AORN Foundation Report: The foundation had their eighth straight year of profits, a very successful year of growth revenues by eight percent. They contributed 2.6 million dollars to AORN and expect continued success in 2017.


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AORN By Cheryl Langford

First I would like to say a huge “THANK YOU” for all your support, well wishes, and votes that elected me to be on the National AORN Nominating & Leadership Development Committee (NLDC) for 2016-2018. I am honored to serve you on behalf of MN and the Midwest! Two other new members were elected the NLDC this year as well, Brandi Miller and Reuben Barrios.  There are five members total and the past president. We had orientation the day after Expo while in Anaheim and also attended the Volunteer Leadership Academy in May which included the Board of AORN and chapter leaders. Nominations for potential candidates for a 2017 National Office in AORN took place until May 23rd, and then those members nominated by their peers were called by one of the NLDC members to ask if they were interested in pursuing a nomination for 2017. Wow, sounds crazy that we are working so far ahead for 2017, but really, the next Expo is not that far away! Have you requested for time off for the next Expo in Boston, MA from April 1-5, 2017? The week at Expo is so inspiring and energizing; you have to experience it to believe it!

Want to become more involved in AORN opportunities locally or nationally? If you answered yes, please feel free to contact me at any time and we will connect and chat. There are so many great opportunities. Locally with our Chapter, AORN of Twin Cities Chapter 2401, we have multiple committees such as membership, education & workshop, finance, community, newsletter/communication, and awards. Every year, we also hold local elections for positions on our board of directors, nominating and leadership committee, secretary/treasurer (opposite years), and for president elect. All positions are for a two year term. Serving locally is a great way to meet new perioperative RNs, hear some wonderful local speakers on engaging perioperative topics, and get involved in some really fun committee and volunteer work such as the Ronald McDonald House, Toys for Tots, and Feed my Starving Children organizations.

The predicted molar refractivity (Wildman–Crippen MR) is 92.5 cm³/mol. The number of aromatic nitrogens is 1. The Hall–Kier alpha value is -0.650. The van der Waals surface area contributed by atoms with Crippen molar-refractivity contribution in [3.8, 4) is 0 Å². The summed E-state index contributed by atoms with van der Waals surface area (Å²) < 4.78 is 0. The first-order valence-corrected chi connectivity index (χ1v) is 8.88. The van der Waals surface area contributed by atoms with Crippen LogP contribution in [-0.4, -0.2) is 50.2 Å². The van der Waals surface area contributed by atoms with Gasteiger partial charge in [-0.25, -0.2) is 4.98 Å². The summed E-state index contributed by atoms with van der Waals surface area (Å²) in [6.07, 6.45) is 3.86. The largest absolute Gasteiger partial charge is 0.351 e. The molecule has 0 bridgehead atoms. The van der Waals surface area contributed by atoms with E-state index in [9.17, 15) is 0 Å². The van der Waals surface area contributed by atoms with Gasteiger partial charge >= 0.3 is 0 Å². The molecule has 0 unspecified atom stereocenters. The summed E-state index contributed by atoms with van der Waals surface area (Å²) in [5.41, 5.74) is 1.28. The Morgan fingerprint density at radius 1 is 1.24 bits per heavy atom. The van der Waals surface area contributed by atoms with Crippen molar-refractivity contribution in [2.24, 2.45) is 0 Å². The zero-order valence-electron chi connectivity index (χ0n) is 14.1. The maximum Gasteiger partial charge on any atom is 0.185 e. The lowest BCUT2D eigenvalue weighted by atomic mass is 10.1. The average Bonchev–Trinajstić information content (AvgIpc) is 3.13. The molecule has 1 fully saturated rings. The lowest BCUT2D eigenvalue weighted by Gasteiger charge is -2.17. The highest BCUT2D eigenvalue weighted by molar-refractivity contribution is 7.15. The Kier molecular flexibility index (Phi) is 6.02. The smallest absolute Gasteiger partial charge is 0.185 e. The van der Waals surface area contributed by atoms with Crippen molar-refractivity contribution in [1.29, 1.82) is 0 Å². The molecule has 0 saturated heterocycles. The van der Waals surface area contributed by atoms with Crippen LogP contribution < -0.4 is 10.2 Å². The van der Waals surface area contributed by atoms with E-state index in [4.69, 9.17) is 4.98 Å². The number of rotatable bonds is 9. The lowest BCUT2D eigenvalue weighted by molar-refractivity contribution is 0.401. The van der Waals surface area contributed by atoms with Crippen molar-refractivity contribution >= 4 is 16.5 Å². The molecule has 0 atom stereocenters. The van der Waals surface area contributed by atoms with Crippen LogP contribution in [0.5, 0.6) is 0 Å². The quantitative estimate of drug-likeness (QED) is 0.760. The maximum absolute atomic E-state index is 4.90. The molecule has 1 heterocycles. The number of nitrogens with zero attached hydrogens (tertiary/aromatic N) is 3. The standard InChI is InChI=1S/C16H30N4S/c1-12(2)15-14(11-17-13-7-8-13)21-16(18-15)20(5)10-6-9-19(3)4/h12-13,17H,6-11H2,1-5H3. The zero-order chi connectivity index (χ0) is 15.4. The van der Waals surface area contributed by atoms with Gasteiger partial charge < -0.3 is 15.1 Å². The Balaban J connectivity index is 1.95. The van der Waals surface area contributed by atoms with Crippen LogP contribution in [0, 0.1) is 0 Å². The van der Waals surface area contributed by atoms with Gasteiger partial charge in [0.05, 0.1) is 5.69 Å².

Another outstanding opportunity to become more involved is to go to Expo as a Twin Cities Chapter Delegate to the Congress Sessions. As a chapter delegate you receive some money towards your Expo expenses and commit to attending the business meetings (Congress) that take place during Expo (meet the candidates, the house of delegate sessions, and forums which typically end up taking about 6 hours total of your time during Expo). You must also write an article for our chapter newsletter – which is what you are reading now- called “Stereoscope.” To attend Expo as a Chapter Delegate there is a form to fill out, this form is in this Stereoscope. Please consider this for 2017. It is like a sneak peek into how National AORN is run and I guarantee once you try it, you will be hooked and want to get more involved. Just ask Marilyn or Mary Kay! They went as chapter delegates a few years ago, served on our chapter NLDC and now Marilyn is our chapter president and Mary Kay is very active with organizing our chapter community relations.